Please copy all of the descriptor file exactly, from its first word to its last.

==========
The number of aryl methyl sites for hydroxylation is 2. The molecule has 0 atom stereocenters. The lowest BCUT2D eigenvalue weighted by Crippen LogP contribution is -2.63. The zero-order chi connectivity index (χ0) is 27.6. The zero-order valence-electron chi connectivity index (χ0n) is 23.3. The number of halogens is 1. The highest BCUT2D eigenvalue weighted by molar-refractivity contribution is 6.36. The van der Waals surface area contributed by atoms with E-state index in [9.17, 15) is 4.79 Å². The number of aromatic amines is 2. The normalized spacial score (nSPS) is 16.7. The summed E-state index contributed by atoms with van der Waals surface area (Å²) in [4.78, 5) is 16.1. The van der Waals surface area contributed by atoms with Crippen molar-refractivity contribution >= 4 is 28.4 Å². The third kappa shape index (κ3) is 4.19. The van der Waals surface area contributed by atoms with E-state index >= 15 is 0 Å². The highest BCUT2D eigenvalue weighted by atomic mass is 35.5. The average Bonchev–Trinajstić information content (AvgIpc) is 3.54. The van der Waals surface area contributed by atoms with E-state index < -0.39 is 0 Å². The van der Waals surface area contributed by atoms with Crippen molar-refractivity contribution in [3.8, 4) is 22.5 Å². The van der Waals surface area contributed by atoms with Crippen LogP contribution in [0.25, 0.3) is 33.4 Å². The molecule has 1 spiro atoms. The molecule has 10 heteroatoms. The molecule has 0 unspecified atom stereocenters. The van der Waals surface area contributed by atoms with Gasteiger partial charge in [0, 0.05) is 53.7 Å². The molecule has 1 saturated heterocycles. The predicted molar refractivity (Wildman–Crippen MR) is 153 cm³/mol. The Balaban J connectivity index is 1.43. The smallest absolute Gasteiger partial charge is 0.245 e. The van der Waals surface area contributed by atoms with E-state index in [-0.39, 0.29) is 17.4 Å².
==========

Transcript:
The number of aryl methyl sites for hydroxylation is 2. The molecule has 0 atom stereocenters. The lowest BCUT2D eigenvalue weighted by Crippen LogP contribution is -2.63. The zero-order chi connectivity index (χ0) is 27.6. The zero-order valence-electron chi connectivity index (χ0n) is 23.3. The number of halogens is 1. The highest BCUT2D eigenvalue weighted by molar-refractivity contribution is 6.36. The van der Waals surface area contributed by atoms with E-state index in [9.17, 15) is 4.79 Å². The number of aromatic amines is 2. The normalized spacial score (nSPS) is 16.7. The summed E-state index contributed by atoms with van der Waals surface area (Å²) in [4.78, 5) is 16.1. The van der Waals surface area contributed by atoms with Crippen molar-refractivity contribution >= 4 is 28.4 Å². The third kappa shape index (κ3) is 4.19. The van der Waals surface area contributed by atoms with E-state index >= 15 is 0 Å². The highest BCUT2D eigenvalue weighted by atomic mass is 35.5. The average Bonchev–Trinajstić information content (AvgIpc) is 3.54. The van der Waals surface area contributed by atoms with E-state index < -0.39 is 0 Å². The van der Waals surface area contributed by atoms with Crippen molar-refractivity contribution in [3.8, 4) is 22.5 Å². The van der Waals surface area contributed by atoms with Crippen LogP contribution in [0.25, 0.3) is 33.4 Å². The molecule has 1 spiro atoms. The molecule has 10 heteroatoms. The molecule has 0 unspecified atom stereocenters. The van der Waals surface area contributed by atoms with Gasteiger partial charge in [0, 0.05) is 53.7 Å². The molecule has 1 saturated heterocycles. The predicted molar refractivity (Wildman–Crippen MR) is 153 cm³/mol. The Balaban J connectivity index is 1.43. The smallest absolute Gasteiger partial charge is 0.245 e. The van der Waals surface area contributed by atoms with E-state index in [-0.39, 0.29) is 17.4 Å².